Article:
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Wal-Mart takes the lead in fighting toxins - who's next?

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The Wal-Mart company logo is seen outside a Wal-Mart Stores Inc company distribution center in Bentonville, Arkansas June 6, 2013. (REUTERS/Rick Wilking)

Wal-Mart, the country’s largest retailer, recently announced that it would require suppliers to disclose and eventually phase out nearly 10 hazardous chemicals from fragrances, cosmetics, personal care products and household cleaners sold at its stores nationwide.

The company declined to name specific chemicals as it familiarizes suppliers with the new policy, but noted it would apply the same standard to its own line of cleaning products.

This is not because of people like me, who have for years been sounding alarms about the harmful health effects of dangerous chemicals in scores of products used in the home. This is because of you, and millions of other consumers, demanding better with your wallets – because you know better, because you expect better. And now, at least in Wal-Mart, you’ll get better.

Wal-Mart’s announcement comes on the heels of California’s new Safer Consumer Products regulations (which I wrote about last month) which will require manufacturers to seek safer alternatives to the harmful chemical ingredients currently found in commonly used products.

Wal-Mart and the state of California might be motivated by different goals (profit versus public health), but their decisions to take on toxic chemicals are similar in scope. California is the most populous state in the country and Wal-Mart is the largest retailer. If manufacturers want to do business with either, they’ll be forced to make some serious changes to their hazardous products currently on the market.

This is cause for celebration, but also for continued concern – why aren’t more local or state governments following suit? Of even greater concern – why isn’t the federal government leading the way? If elected officials took this issue seriously and banned certain known carcinogens found in everyday products, it would send a message not only to manufacturers but also to citizens that just because a product lines the shelves at a popular store like Wal-Mart, it’s not necessarily safe.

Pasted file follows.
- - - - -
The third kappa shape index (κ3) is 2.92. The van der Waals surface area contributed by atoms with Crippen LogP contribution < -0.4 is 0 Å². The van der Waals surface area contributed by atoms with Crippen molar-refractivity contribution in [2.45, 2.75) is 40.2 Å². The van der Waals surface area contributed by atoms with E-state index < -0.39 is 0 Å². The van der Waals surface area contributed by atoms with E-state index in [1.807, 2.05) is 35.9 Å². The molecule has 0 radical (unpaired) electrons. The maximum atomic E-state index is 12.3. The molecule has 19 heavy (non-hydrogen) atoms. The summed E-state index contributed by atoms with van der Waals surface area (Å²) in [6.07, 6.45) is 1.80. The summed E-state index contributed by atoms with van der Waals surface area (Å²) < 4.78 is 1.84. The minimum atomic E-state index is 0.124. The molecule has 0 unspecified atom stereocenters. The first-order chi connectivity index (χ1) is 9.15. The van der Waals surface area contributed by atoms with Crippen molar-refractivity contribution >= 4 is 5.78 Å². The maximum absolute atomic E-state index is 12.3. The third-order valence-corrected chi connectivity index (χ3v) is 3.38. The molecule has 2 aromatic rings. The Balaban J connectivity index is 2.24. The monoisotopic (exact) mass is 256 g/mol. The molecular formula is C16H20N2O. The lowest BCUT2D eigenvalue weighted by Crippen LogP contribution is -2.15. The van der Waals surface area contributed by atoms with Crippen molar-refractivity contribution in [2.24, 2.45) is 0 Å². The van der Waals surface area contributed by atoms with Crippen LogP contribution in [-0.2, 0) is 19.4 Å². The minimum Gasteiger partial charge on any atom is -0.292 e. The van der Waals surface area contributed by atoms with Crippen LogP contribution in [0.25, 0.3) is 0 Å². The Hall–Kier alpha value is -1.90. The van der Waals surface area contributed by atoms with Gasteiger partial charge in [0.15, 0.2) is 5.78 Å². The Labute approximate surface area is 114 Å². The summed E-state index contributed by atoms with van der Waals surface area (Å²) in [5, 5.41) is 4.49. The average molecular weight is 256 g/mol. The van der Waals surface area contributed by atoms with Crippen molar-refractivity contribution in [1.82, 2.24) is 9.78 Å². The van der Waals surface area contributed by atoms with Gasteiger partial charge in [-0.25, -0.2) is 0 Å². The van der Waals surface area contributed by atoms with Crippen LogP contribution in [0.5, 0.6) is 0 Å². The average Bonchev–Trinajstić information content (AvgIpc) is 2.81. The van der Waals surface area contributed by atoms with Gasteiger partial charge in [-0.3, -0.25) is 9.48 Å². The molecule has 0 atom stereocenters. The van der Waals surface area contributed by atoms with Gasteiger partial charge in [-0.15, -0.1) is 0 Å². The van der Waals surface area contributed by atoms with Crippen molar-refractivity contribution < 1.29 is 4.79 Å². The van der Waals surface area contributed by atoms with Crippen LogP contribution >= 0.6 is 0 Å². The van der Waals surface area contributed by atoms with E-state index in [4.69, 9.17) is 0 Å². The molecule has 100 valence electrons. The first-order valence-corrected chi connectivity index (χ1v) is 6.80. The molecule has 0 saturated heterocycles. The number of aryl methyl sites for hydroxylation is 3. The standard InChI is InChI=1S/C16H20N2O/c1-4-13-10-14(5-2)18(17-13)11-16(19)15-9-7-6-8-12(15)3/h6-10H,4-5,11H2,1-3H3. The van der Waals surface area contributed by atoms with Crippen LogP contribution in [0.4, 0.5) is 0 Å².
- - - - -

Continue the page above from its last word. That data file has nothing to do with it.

Instead, Wal-Mart has stepped up, and for this they are to be commended, particularly in light of a report released last month by the American College of Obstetricians and Gynecologists. Among other recommendations, the report suggests doctors ask mothers-to-be about their exposure to different chemicals, and urges health care professionals to teach women how to avoid substances considered most worrisome during pregnancy.

Let’s hope more retailers follow in Wal-Mart’s footsteps, and that Wal-Mart delivers on its substantial promise. Meanwhile, be your own regulator. Check out the Environmental Working Group’s Top Tips for Safer Products, a list of dangerous chemical ingredients that will help you interpret confusing product labels as you navigate the aisle in your local drugstore.

For now, you have to do the work – but being a smarter, more informed consumer will pay dividends in the long run.

Note: Information provided herein is not intended to treat or diagnose any health condition. As always, consult your healthcare provider with any questions or health concerns.

Deirdre Imus, Founder of the site devoted to environmental health, www.ImusEnvironmentalHealth.org, is President and Founder of The Deirdre Imus Environmental Health Center® at Hackensack University Medical Center and Co-Founder/Co-Director of the Imus Cattle Ranch for Kids with Cancer. She is a New York Times best-selling author and a frequent contributor to FoxNewsHealth.com, and Fox Business Channel. Check out her website at www.ImusEnvironmentalHealth.org  and 'Like' her Facebook page here.